Had these chains been as reliable as expected, it wouldn’t have been a problem for anyone but as sod’s law would dictate, things didn’t quite run as smoothly as they could!
It wasn’t long before these chains started to break, with catastrophic results for the insides of the engine, often resulting in BMW having to fit a new engine (at over £8000) under warranty! What’s worse, there didn’t even appear to be a particular reason for the breakages – it would affect cars with low mileages, high mileages, full service history, at motorway speeds or just ticking over. Breakage of the chain would cause the car to grind to a sudden halt, whilst inside the engine, valves would smash into pistons, camshafts would fracture, plastic chain guides shatter and all the manner of expensive things to happen. What’s more, with BMW main dealer labour rates well in excess of £130 an hour, this job (which ALWAYS involves complete engine removal and stripping), would cost at best £4000 and at worst, in excess of £8000 for a new engine! Either way, your car could be off the road for weeks while the either the dealer argues about who’s fault it was, or whilst the poor owner tries to scrape together enough money to pay for the repair to his ‘ultimate driving machine’ sat in the corner of a garage with its innards hanging out!
What’s more, with the oldest affected cars now being at least 10 years old and maybe only worth around £3000, in many cases it was simply not economically viable to spend this amount of money, so the cars were being scrapped! Imagine if you’d just bought a 2008 BMW 520D with 80k miles and full service history from a private seller for £5000, only for the chain to let go a few months later and to face the prospect of either throwing it away or spending the same again on fixing it! This happens with surprising regularity – we’ve had 6 such cases through our workshop in the last year alone!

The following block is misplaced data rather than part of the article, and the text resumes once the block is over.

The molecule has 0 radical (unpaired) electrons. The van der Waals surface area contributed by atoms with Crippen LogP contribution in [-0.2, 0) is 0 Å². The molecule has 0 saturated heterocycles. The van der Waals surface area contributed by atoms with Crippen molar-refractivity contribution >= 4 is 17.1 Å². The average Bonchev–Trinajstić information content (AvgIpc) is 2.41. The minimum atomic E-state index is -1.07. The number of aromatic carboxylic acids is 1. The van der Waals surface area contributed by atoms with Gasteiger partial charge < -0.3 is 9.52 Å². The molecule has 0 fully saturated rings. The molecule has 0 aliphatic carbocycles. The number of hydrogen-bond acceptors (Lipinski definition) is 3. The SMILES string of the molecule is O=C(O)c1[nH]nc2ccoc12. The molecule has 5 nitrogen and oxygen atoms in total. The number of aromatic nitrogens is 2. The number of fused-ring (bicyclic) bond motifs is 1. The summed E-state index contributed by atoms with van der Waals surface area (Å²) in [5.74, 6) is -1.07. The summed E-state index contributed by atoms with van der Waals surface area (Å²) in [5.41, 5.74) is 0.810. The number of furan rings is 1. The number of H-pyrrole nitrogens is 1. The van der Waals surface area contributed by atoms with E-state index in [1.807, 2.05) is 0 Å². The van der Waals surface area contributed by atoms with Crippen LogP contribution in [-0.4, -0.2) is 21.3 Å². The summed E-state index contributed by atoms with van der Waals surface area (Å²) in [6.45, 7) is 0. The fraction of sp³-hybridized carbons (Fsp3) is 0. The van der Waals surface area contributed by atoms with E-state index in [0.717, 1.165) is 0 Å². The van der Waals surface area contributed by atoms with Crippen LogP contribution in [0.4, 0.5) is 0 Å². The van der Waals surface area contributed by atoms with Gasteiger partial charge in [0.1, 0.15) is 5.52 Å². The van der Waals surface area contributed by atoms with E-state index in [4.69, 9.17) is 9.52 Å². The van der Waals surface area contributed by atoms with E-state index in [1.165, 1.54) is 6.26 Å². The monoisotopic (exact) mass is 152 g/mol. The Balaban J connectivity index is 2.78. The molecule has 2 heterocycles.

The pictures below show just some of the damage expected.
Fortunately, we can usually get the job done for just under £2500 including all parts, labour and VAT. Whilst not the cheapest of jobs, at least it won’t necessarily write off the car and keeps us in work.
If you own a BMW with the 2.0 Diesel engine, made between 2006 and mid-2009 with the engine code N47 D20A or N47 D20D (you can look in the V5C document, service booklet or call your friendly local BMW dealer to check), it might be worth getting an expert to have a look over it. If it hasn’t already broken or been replaced, it’ll cost around £1500 to change the lot as ‘preventative maintenance’ or between £2300 and £4000 if (and when) it breaks!
If you own one newer than mid 2009, you’re one of the lucky ones as after some modification by BMW, the later ones don’t seem to suffer from the same faults.
Either way, if you aspire to owning such a fine BMW automobile with this problematic engine, please be extra cautious (or buy a Mercedes instead). And don’t think for a moment that buying one from a used car dealer with a pricy warranty will help – every time we’ve tried to claim on behalf of a customer’s policy for similar breakage, the claim has been refused on the grounds of the part being ‘at end of life’. If the ‘life’ of a BMW timing chain is reckoned to be less than 100,000 miles, I’d steer well clear!